Urging his fellow lawmakers to release funding for a discrimination lawsuit originally settled more than a decade ago, U.S. Sen. Roland Burris last month pointed to the increasingly homogenous culture that is Illinois farming.
The still unreleased funding would go to farmers, or former farmers, who had been affected by systematic racial bias in the distribution of farm loans by the U.S. Department of Agriculture, which also neglected to respond to such discrimination complaints between 1983 and 1997. The incidents are blamed in part for a decline in the number of African-American farmers throughout the U.S. In 2007, fewer than 30,600 farmers in the nation were African-American, compared to the 233,000 black farmers counted in 1920.
Led by North Carolina farmer Tim Pigford, black farmers responded to USDA discrimination with a class action lawsuit, now known as Pigford v. Vilsack, after USDA Secretary Tom Vilsack. The government admitted wrongdoing and settled the case in 1999, but many African-American farmers’ claims were dismissed because they were filed late. As of 2004, about 3,000 Illinoisans, some of whom likely migrated from other states after losing or quitting their farms due to discrimination, sought access to settlement funds. Only about 30 of those cases were granted a full review, according to the Environmental Working Group, an environmental advocacy group that opposes farm subsidies and promotes reform in the area of toxic chemical use.
Nationally, 2,131 farmers were granted access to settlement funds, while about 63,800 were denied based on tardiness. Black farmers continued to argue that the government failed to provide adequate notice about the due date for farmers who were discriminated against, and the current administration responded earlier this year in approving a second settlement of $1.25 billion. Congress, however, has yet to release the funds.
During his speech on the Senate floor, Burris stated that the number of black farmers in Illinois “appears destined to eventually hit zero. Probably there will be none very shortly.” Only 98 out of Illinois’ nearly 77,000 farms are operated primarily by African-American farmers who collectively cultivate fewer than 10,000 acres, according to the 2007 census of agriculture – that’s not even close to 1 percent of Illinois’ more than 26.7 million acres of farmland. In 2002, the census counted only 59 African-American farmers in Illinois, a figure Burris placed in contrast with the 893 black farmers working in Illinois in 1920. (Between 2002 and 2007, agriculture census workers built lists of minority farm operators and promoted census participation that might have contributed to the increased count.)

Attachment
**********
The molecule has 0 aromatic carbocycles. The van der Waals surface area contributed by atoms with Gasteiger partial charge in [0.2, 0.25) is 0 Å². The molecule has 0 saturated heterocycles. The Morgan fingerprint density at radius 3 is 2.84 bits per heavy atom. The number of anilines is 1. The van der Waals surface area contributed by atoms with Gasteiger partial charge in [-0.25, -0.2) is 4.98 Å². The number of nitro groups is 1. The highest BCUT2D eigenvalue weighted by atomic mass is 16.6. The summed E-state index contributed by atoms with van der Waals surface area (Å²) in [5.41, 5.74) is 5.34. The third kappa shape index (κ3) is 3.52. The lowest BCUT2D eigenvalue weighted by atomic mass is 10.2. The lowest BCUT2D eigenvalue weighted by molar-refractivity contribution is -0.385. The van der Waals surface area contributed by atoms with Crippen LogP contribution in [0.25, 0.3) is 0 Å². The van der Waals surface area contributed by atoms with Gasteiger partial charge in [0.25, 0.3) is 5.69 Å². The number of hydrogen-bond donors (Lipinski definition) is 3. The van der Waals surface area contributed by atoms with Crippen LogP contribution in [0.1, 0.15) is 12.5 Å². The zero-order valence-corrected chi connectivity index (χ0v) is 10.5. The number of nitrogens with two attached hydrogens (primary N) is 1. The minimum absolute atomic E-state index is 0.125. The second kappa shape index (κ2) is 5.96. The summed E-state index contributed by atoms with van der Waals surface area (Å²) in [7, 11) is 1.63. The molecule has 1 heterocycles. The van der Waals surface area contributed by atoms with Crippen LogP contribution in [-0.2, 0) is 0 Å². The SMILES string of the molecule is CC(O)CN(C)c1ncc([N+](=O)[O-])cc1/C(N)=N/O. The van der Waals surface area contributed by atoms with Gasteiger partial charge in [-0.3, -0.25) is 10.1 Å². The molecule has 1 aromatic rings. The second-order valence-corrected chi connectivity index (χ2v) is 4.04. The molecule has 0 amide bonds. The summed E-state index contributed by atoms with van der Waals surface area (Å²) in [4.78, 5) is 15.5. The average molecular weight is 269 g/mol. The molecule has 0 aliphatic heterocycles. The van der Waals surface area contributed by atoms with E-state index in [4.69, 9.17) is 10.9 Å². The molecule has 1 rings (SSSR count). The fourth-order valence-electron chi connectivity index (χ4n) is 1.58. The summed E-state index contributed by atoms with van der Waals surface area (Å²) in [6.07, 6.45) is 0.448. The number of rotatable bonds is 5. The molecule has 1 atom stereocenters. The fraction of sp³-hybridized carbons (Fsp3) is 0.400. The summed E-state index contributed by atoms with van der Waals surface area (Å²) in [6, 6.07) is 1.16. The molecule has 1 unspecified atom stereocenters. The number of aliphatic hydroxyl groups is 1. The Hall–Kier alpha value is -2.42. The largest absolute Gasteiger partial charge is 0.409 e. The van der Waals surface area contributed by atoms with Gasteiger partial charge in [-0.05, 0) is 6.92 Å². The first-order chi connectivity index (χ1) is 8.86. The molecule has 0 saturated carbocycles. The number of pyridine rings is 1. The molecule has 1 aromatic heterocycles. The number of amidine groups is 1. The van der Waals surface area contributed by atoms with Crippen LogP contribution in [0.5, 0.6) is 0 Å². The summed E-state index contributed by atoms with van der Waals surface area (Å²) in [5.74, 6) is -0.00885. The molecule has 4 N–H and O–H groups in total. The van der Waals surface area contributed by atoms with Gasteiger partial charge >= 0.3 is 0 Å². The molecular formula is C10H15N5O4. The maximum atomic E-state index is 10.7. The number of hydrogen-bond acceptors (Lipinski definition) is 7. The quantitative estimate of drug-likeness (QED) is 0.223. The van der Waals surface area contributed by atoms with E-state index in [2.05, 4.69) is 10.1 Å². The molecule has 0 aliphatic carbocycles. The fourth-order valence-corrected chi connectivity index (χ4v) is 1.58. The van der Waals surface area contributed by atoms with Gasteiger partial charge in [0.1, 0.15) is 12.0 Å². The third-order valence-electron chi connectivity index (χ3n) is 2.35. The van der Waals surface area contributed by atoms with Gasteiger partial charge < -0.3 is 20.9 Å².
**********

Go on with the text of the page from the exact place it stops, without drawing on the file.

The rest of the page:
Pointing to 19th century history, Illinois agriculture professionals say 20th century discrimination explains only part of the state’s unbalanced farm demographics. “A lot of farms in the state have been handed down for generations and a lot of farms would predate the civil war,” says Jeff Squibb, spokesman for the Illinois Department of Agriculture.
For the last 15 or 20 years, Terrie Ransom, a volunteer with the Springfield Illinois African-American History Foundation, has studied the migration of blacks to Illinois. He says a wave of African-Americans bought land, much of it in the Alton area, in the 1830s and 1840s, but on the whole whites had more buying power than most blacks at the time. Regardless, African-Americans – both slaves and free blacks – coming to Illinois at that time had backgrounds in agriculture, an area where they looked for employment, Ransom says.
Dennis Vercler, director of news and communications with the Illinois Farm Bureau, says that the agriculture industry still hosts a number of barriers keeping African-Americans, and anyone else, from entering the profession. He points to the intensive capital needs as well as the difficult nature of acquiring land. “Farming has been for quite some time a handed down profession. Fathers, sons, grandsons still do the farming. It’s still a family business. So if your family didn’t enter at the beginning, it’s still very hard because of the capital needs of the industry to make a living at it.”
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